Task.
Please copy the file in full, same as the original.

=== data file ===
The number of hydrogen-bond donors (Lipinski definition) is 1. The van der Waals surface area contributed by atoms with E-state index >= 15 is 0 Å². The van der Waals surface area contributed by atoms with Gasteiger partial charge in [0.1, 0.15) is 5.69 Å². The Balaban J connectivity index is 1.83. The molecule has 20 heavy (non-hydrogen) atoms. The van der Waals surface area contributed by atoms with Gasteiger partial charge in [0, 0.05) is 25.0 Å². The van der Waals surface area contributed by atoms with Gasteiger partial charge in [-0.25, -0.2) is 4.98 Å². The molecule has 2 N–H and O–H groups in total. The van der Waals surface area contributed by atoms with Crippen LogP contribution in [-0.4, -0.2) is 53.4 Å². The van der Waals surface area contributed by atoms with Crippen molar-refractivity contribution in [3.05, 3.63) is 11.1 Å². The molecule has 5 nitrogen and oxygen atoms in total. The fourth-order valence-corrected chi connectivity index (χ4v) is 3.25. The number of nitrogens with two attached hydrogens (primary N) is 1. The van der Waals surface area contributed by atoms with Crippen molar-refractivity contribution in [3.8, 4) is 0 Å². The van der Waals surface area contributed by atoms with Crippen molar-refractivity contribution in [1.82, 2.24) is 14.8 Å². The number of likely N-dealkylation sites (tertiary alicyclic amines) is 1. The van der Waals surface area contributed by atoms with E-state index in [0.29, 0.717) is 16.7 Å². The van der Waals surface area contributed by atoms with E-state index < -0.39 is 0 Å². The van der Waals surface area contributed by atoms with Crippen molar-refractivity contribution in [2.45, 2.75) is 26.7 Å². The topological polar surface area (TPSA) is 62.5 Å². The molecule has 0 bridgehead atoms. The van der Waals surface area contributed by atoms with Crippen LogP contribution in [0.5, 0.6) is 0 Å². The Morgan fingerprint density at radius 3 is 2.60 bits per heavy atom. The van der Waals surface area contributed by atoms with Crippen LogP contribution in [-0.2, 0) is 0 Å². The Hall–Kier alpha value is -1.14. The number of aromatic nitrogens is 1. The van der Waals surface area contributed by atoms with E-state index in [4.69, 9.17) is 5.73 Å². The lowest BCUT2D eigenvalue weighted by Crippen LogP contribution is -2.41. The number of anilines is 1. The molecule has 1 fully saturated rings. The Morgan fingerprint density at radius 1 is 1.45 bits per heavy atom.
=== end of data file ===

The number of hydrogen-bond donors (Lipinski definition) is 1. The van der Waals surface area contributed by atoms with E-state index >= 15 is 0 Å². The van der Waals surface area contributed by atoms with Gasteiger partial charge in [0.1, 0.15) is 5.69 Å². The Balaban J connectivity index is 1.83. The molecule has 20 heavy (non-hydrogen) atoms. The van der Waals surface area contributed by atoms with Gasteiger partial charge in [0, 0.05) is 25.0 Å². The van der Waals surface area contributed by atoms with Gasteiger partial charge in [-0.25, -0.2) is 4.98 Å². The molecule has 2 N–H and O–H groups in total. The van der Waals surface area contributed by atoms with Crippen LogP contribution in [-0.4, -0.2) is 53.4 Å². The van der Waals surface area contributed by atoms with Crippen molar-refractivity contribution in [3.05, 3.63) is 11.1 Å². The molecule has 5 nitrogen and oxygen atoms in total. The fourth-order valence-corrected chi connectivity index (χ4v) is 3.25. The number of nitrogens with two attached hydrogens (primary N) is 1. The van der Waals surface area contributed by atoms with Crippen molar-refractivity contribution in [3.8, 4) is 0 Å². The van der Waals surface area contributed by atoms with Crippen molar-refractivity contribution in [1.82, 2.24) is 14.8 Å². The number of likely N-dealkylation sites (tertiary alicyclic amines) is 1. The van der Waals surface area contributed by atoms with E-state index in [0.29, 0.717) is 16.7 Å². The van der Waals surface area contributed by atoms with E-state index < -0.39 is 0 Å². The van der Waals surface area contributed by atoms with Crippen molar-refractivity contribution in [2.45, 2.75) is 26.7 Å². The topological polar surface area (TPSA) is 62.5 Å². The molecule has 0 bridgehead atoms. The van der Waals surface area contributed by atoms with Crippen LogP contribution in [0.5, 0.6) is 0 Å². The Morgan fingerprint density at radius 3 is 2.60 bits per heavy atom. The van der Waals surface area contributed by atoms with Crippen LogP contribution in [-0.2, 0) is 0 Å². The Hall–Kier alpha value is -1.14. The number of aromatic nitrogens is 1. The van der Waals surface area contributed by atoms with E-state index in [4.69, 9.17) is 5.73 Å². The lowest BCUT2D eigenvalue weighted by Crippen LogP contribution is -2.41. The number of anilines is 1. The molecule has 1 fully saturated rings. The Morgan fingerprint density at radius 1 is 1.45 bits per heavy atom.